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Onetime Moraga teen who was denied Eagle Scout Award for being gay in 2010 looks back

Onetime Moraga teen who was denied Eagle Scout Award for being gay in 2010 looks back
Onetime Moraga teen who was denied Eagle Scout Award for being gay in 2010 looks back 03:34

SAN FRANCISCO -- He made headlines more than a decade ago as the Moraga teen who was denied his Eagle Scout Award because he was gay. This Pride Month, the newsmaker contemplates the lessons learned and a memento that remains cherished to this day.

Ry Andresen looks back in the rearview mirror of life on a painful journey.

"It's so emotional. That was such a different place I was in back then," Andresen said.

Ryan Andresen made nationwide headlines in 2012. Despite nearly half a million petition signatures, the Moraga 17-year-old was denied the Boy Scouts' highest honor because of his sexual orientation.

"Getting my Eagle Scout taken is devastating. Hearing this happen to other scouts is also devastating," the teen said in a news conference back then.

More than a decade later, now known as Ry Andresen, they returned to the Eagle Scout project -- the Wall of Tolerance -- the teen created with friends at Joaquin Moraga Intermediate School.

"That was a really hard time. So to have a wall like this, where so much harassment happened...I mean, I got beat up in that bathroom right there. And now, this is here for them all to see. That's amazing," Andresen said.

Today, the printing is faded on the tiles of the Wall of Tolerance. The words are not.

Andresen reads some of the tiles, "Be the change you want to see. Peace, respect. Be true to you."

Those are messages Andresen wishes Ryan the teenager could have heard more in school and the Boy Scouts.

"It really just kind of solidified the way that I felt -- as a lower class member of society that didn't deserve the same as others deserved," Andresen said.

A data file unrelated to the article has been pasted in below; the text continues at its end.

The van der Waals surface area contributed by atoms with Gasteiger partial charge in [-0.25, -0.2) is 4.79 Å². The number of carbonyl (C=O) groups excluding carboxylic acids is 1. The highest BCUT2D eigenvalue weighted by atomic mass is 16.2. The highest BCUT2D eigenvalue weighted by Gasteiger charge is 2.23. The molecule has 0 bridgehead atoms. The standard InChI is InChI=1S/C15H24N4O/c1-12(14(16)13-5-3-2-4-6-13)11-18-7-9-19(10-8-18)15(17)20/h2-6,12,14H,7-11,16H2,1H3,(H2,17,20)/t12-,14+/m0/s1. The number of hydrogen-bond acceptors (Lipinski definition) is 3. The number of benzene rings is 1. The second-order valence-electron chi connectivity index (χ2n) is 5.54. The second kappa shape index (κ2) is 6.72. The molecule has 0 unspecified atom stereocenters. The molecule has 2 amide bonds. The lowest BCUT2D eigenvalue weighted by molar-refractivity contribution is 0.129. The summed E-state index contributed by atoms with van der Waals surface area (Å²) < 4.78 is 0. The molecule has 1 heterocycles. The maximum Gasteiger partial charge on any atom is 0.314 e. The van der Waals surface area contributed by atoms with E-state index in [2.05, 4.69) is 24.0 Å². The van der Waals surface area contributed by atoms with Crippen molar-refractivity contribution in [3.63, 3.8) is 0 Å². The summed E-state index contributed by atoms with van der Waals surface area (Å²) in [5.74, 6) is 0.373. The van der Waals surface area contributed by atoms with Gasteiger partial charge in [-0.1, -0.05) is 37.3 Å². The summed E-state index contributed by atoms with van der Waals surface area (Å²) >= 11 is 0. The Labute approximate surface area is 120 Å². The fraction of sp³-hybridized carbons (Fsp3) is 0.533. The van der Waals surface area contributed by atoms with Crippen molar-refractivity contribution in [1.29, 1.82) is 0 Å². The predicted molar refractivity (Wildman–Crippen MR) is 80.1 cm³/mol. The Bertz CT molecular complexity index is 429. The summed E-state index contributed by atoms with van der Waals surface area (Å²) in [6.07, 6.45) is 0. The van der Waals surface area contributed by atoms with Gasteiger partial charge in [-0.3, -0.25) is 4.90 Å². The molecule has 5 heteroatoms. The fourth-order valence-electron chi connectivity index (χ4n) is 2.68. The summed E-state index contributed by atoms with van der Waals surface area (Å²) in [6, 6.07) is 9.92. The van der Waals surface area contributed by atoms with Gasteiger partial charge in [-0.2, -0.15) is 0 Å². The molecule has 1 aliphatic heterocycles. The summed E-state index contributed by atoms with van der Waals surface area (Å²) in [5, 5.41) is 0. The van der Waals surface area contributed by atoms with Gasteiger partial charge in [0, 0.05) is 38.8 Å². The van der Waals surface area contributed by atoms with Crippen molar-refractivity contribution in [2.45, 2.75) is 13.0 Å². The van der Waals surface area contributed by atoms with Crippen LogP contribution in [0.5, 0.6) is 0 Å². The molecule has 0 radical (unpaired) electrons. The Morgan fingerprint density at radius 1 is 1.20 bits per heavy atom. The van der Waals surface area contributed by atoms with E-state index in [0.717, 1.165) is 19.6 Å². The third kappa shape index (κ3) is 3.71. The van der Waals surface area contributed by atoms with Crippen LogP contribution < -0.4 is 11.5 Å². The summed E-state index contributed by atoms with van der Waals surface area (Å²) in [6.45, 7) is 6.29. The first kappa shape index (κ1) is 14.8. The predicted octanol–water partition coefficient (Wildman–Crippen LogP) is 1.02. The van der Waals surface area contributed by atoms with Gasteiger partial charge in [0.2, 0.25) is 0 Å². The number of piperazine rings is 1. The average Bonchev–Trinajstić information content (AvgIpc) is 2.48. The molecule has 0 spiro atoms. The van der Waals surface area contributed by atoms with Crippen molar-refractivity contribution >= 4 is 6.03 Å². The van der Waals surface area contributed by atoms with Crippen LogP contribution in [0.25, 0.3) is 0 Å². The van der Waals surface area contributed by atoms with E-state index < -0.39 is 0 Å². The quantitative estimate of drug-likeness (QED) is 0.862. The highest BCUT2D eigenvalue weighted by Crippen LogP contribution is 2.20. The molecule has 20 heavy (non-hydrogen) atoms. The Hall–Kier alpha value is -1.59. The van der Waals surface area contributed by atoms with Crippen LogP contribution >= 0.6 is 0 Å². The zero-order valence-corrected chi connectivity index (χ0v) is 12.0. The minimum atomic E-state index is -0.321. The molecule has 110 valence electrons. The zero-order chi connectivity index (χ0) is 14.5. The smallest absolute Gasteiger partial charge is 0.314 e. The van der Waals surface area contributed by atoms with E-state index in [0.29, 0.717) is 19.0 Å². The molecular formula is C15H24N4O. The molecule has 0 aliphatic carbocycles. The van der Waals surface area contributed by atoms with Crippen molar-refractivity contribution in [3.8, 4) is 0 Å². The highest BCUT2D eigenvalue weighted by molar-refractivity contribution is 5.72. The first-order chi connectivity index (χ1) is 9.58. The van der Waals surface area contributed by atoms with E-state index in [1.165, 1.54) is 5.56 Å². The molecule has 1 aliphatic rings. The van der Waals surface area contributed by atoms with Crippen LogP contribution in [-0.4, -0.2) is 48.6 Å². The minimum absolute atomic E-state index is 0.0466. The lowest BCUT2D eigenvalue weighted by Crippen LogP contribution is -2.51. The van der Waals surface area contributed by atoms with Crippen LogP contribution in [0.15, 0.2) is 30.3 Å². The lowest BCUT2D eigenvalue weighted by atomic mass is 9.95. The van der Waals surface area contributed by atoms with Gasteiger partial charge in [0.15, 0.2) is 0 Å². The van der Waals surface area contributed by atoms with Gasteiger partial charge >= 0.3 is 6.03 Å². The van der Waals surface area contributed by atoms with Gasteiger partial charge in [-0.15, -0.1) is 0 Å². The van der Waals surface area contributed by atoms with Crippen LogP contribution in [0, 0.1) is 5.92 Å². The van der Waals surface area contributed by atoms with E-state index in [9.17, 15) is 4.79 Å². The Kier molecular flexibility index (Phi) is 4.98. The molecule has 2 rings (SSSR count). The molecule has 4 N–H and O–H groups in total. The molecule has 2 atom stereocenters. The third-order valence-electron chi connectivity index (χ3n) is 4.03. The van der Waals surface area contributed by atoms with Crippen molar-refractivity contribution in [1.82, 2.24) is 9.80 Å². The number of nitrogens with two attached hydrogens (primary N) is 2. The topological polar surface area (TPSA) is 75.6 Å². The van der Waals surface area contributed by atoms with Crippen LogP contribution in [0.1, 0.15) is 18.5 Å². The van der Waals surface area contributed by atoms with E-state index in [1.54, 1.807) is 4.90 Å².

And the media spotlight didn't make it easier.

"To go on the national platform the way I did, so early, I certainly did receive a lot of hate, in addition to all the praise I was receiving," said Andresen.

But today, Andresen shares that the experience produced resilience.

The San Francisco resident is more confident, embracing "they" and "them" pronouns and wearing nail polish and earrings, as they reminisce with their sister Alyssa Andresen, one of their many pillars of strength.

"Really talking to people that believed in me, that strengthening those connections really helps me find that power in myself to be myself." they said.

Andresen marvels at the recognition from the city and state assembly back then.

But there's one memento they still keep on their desk from appearing on the Ellen DeGeneres Show. It's the name card posted on the dressing room.

It is an empowering reminder of their contribution that helped overturn the gay ban in scouting.

"It's easy to look back and remember how insecure and sad I was. But it had an impact. And I never expected anyone to listen to someone like me, but they did," Andresen said.

Today, because Andresen found purpose in advocacy work and comfort in nature, they earned a bachelor's degree in environmental policy from UC Berkeley, and are getting a master's degree in energy and resoures.

And they encourage young people who feel different and alone.

"So just hang in there, because you are so beautiful for all of your imperfections," said Andresen.

They hope sharing their story can help others steer confidently into their own future, strengthened by the pain of the past.

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